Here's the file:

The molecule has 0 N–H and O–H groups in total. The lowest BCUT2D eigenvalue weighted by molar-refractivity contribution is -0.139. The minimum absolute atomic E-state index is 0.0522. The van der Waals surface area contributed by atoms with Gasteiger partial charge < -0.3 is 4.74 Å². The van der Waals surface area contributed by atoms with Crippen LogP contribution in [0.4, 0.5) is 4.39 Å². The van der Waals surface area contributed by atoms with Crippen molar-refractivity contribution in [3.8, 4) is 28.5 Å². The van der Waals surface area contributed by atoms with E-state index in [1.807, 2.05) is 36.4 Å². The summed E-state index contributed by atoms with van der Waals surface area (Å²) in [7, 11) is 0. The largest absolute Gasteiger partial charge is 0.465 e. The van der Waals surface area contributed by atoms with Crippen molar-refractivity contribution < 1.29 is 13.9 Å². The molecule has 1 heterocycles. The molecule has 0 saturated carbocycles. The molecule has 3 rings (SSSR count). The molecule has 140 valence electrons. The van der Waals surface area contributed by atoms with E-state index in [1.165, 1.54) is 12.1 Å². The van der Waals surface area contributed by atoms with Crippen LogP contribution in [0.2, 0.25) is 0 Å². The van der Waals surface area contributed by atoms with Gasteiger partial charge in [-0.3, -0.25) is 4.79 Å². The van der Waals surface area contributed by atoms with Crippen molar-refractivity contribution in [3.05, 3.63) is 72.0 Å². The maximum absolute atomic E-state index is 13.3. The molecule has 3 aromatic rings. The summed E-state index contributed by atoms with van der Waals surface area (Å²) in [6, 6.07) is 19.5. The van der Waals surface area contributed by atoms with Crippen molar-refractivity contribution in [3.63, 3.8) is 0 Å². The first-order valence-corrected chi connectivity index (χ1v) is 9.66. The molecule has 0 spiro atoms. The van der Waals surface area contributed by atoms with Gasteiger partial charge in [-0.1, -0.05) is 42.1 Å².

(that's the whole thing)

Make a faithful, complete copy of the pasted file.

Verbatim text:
The molecule has 0 N–H and O–H groups in total. The lowest BCUT2D eigenvalue weighted by molar-refractivity contribution is -0.139. The minimum absolute atomic E-state index is 0.0522. The van der Waals surface area contributed by atoms with Gasteiger partial charge < -0.3 is 4.74 Å². The van der Waals surface area contributed by atoms with Crippen LogP contribution in [0.4, 0.5) is 4.39 Å². The van der Waals surface area contributed by atoms with Crippen molar-refractivity contribution in [3.8, 4) is 28.5 Å². The van der Waals surface area contributed by atoms with E-state index in [1.807, 2.05) is 36.4 Å². The summed E-state index contributed by atoms with van der Waals surface area (Å²) in [7, 11) is 0. The largest absolute Gasteiger partial charge is 0.465 e. The van der Waals surface area contributed by atoms with Crippen molar-refractivity contribution < 1.29 is 13.9 Å². The molecule has 1 heterocycles. The molecule has 0 saturated carbocycles. The molecule has 3 rings (SSSR count). The molecule has 140 valence electrons. The van der Waals surface area contributed by atoms with E-state index in [1.165, 1.54) is 12.1 Å². The van der Waals surface area contributed by atoms with Crippen LogP contribution in [0.2, 0.25) is 0 Å². The van der Waals surface area contributed by atoms with Gasteiger partial charge in [-0.3, -0.25) is 4.79 Å². The van der Waals surface area contributed by atoms with Crippen molar-refractivity contribution in [3.05, 3.63) is 72.0 Å². The maximum absolute atomic E-state index is 13.3. The molecule has 3 aromatic rings. The summed E-state index contributed by atoms with van der Waals surface area (Å²) in [6, 6.07) is 19.5. The van der Waals surface area contributed by atoms with Crippen molar-refractivity contribution in [3.63, 3.8) is 0 Å². The first-order valence-corrected chi connectivity index (χ1v) is 9.66. The molecule has 0 spiro atoms. The van der Waals surface area contributed by atoms with Gasteiger partial charge in [-0.1, -0.05) is 42.1 Å².